Frequent summer watering works against the natural rhythm of plants adapted to a mediterranean climate and many of these species look robust with only minimal irrigation. (For an excellent guide see The Dry Gardening Handbook by Olivier Filippi.) Liberally watering when daytime temperatures hover around 100°F. may make plants look lush but it can shorten their life span by pushing unnatural growth that is more prone to pests and disease. We were willing to accept that many drought tolerant plants would slow their growth under the withering heat of a Fresno summer and reserve their energy for the fall growth cycle when rain returns. Plants that require more pampering are relegated to a shady corner where we can easily supply extra water to their roots.

Prior to renovation our semi-circular front drive proved to be a little too public. Photo: Kirsten Honeyman

Prior to renovation our semi-circular front drive proved to be a little too public. Photo: Kirsten Honeyman

We worked with talented landscape designer Robert Truxell who created an ingenious plan for the entire front of our property. The existing semi-circular driveway, while convenient, made the yard seem a bit like a roadway. There was no welcoming walk to the front door and the drive cut the front lawn into several oddly shaped “silly lawns,” as garden author John Greenlee might call them. The driveway’s resemblance to a country road even encouraged the occasional passing car to drive through the yard and allowed unwanted solicitors to wander to the front door.

Guests enjoying a leisurely game of pétanque. Photo: Kirsten Honeyman

Guests enjoying a leisurely game of pétanque. Photo: Kirsten Honeyman

Robert’s plan addressed all of these issues while also satisfying our romantic fantasy of having a pétanque court. This area of hard-packed, decomposed granite allows us to play a friendly game of pétanque with guests or dine at a long table under an allée of ‘Natchez’ crape myrtles.

Work in Progress

A picture is worth a thousand words—browse the photos below documenting our project’s development. We couldn’t be more pleased with the outcome and the visitors we welcomed on the Master Gardeners’ Spring Tour were appreciative and inspired by what they saw. A win-win for all!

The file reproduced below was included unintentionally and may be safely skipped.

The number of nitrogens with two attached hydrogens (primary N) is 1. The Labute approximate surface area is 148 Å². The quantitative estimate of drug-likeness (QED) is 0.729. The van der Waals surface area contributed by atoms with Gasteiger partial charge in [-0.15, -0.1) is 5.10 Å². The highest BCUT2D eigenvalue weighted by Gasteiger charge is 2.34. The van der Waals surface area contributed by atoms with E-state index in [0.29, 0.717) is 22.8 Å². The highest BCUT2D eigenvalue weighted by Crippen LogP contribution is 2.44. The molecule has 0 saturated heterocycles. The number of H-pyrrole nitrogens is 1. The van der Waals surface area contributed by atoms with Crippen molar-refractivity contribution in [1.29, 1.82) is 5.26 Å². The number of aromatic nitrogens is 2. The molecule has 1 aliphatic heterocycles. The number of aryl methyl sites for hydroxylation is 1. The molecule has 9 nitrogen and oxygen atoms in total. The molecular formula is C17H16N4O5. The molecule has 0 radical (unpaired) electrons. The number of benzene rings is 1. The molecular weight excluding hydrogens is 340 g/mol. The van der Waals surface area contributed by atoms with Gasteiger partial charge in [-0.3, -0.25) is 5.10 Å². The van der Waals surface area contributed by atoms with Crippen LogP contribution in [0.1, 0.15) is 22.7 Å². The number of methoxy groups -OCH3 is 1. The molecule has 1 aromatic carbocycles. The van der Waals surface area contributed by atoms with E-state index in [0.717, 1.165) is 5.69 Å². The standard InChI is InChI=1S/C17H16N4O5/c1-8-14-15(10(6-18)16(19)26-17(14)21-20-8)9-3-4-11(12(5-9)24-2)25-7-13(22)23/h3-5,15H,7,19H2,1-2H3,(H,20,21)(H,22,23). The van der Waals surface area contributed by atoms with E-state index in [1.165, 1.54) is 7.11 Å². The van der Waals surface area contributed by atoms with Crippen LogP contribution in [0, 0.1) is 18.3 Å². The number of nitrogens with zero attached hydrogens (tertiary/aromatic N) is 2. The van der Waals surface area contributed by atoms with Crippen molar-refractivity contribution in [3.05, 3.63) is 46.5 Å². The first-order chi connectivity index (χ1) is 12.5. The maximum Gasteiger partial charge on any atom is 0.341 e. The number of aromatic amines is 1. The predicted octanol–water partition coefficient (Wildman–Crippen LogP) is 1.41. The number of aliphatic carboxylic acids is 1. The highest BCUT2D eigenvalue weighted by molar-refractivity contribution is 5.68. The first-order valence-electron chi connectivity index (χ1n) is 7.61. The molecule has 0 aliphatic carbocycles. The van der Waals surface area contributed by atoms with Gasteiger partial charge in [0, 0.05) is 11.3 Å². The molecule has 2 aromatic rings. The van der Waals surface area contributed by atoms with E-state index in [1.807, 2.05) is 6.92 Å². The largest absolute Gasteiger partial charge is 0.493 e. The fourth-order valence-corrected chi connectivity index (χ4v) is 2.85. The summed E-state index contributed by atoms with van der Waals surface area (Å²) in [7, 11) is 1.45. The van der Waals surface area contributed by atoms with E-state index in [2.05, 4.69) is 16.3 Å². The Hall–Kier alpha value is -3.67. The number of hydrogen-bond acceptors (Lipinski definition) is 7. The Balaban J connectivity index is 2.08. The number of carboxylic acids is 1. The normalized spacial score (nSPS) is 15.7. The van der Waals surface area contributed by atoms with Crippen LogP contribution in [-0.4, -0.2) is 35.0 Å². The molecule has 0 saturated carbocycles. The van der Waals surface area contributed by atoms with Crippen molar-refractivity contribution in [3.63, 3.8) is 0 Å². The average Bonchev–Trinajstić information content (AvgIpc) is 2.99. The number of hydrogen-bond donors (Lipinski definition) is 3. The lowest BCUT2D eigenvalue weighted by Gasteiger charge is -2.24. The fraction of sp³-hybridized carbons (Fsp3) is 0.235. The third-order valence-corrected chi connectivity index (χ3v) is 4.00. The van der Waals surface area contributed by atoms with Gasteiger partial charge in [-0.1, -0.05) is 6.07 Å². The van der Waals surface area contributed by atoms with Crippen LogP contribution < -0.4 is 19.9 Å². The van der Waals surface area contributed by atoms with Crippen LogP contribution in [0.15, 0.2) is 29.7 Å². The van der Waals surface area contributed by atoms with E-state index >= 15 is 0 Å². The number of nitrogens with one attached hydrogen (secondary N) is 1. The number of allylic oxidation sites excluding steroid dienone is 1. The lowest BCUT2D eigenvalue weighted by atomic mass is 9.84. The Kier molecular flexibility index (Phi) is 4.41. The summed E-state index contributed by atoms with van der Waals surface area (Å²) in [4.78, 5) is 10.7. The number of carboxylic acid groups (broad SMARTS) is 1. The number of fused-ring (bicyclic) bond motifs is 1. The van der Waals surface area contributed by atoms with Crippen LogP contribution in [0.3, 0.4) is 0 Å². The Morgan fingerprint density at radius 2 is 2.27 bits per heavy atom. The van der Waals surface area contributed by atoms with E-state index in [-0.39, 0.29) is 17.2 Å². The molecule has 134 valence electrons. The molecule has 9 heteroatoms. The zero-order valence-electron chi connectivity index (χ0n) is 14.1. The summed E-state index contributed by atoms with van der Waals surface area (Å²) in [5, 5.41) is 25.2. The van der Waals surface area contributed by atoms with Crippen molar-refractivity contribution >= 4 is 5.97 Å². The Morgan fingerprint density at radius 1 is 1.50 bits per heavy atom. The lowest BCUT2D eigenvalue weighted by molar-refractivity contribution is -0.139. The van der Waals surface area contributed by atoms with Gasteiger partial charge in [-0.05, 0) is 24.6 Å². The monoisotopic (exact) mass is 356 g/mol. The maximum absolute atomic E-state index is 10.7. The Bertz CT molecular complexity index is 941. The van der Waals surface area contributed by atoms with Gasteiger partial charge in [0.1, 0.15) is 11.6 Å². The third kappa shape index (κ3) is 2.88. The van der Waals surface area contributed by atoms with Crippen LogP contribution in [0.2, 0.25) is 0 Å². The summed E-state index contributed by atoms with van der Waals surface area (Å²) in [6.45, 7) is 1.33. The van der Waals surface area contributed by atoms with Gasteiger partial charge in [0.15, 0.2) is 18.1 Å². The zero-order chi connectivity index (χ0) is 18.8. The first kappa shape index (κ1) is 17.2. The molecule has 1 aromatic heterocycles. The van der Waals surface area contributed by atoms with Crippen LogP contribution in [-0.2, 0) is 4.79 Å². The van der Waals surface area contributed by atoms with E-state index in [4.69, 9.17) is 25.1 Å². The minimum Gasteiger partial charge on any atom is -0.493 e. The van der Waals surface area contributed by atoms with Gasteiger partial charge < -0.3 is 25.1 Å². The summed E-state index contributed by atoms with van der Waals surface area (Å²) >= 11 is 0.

Work begins in the winter of 2013. Photo: Kirsten Honeyman

Work begins in the winter of 2013. Photo: Kirsten Honeyman

A clean slate awaiting reinvention. Photo: Kirsten Honeyman

A clean slate awaiting reinvention. Photo: Kirsten Honeyman

The renovated landscape begins to take shape. Photo: Kirsten

The renovated landscape begins to take shape. Photo: Kirsten

Installation of the welcoming brick entryway. Photo: Kirsten Honeyman

Installation of the welcoming brick entryway. Photo: Kirsten Honeyman

Setting the stage for games with the new pétanque court. Photo: Kirsten Honeyman

Setting the stage for games with the new pétanque court. Photo: Kirsten Honeyman

Finished pétanque court. Photo: Kirsten Honeyman

Finished pétanque court. Photo: Kirsten Honeyman

 

Garden beds and a graceful fence provide privacy to the new entryway. Photo: Kirsten Honeyman

Garden beds and a graceful fence provide privacy to the new entryway. Photo: Kirsten Honeyman

Read more about the author’s garden renovation on her blog La Dolce Vita California.


University of California Master Gardener volunteers provide the public with research-based information about home horticulture, pest problems, landscape management, and environmental and other natural resource issues. Interested adult volunteers go through a 16-week training and certification course. Training topics include botany, plant diseases, insects, weed science, home vegetable gardening, fruit trees and grapes, landscape trees, turf, and diagnosing plant problems. In exchange for training and materials received, Master Gardeners perform a variety of volunteer services and keep up to date on the latest science at monthly in-service meetings. The Master Gardener Spring Tour is the organization’s primary fundraiser for the year.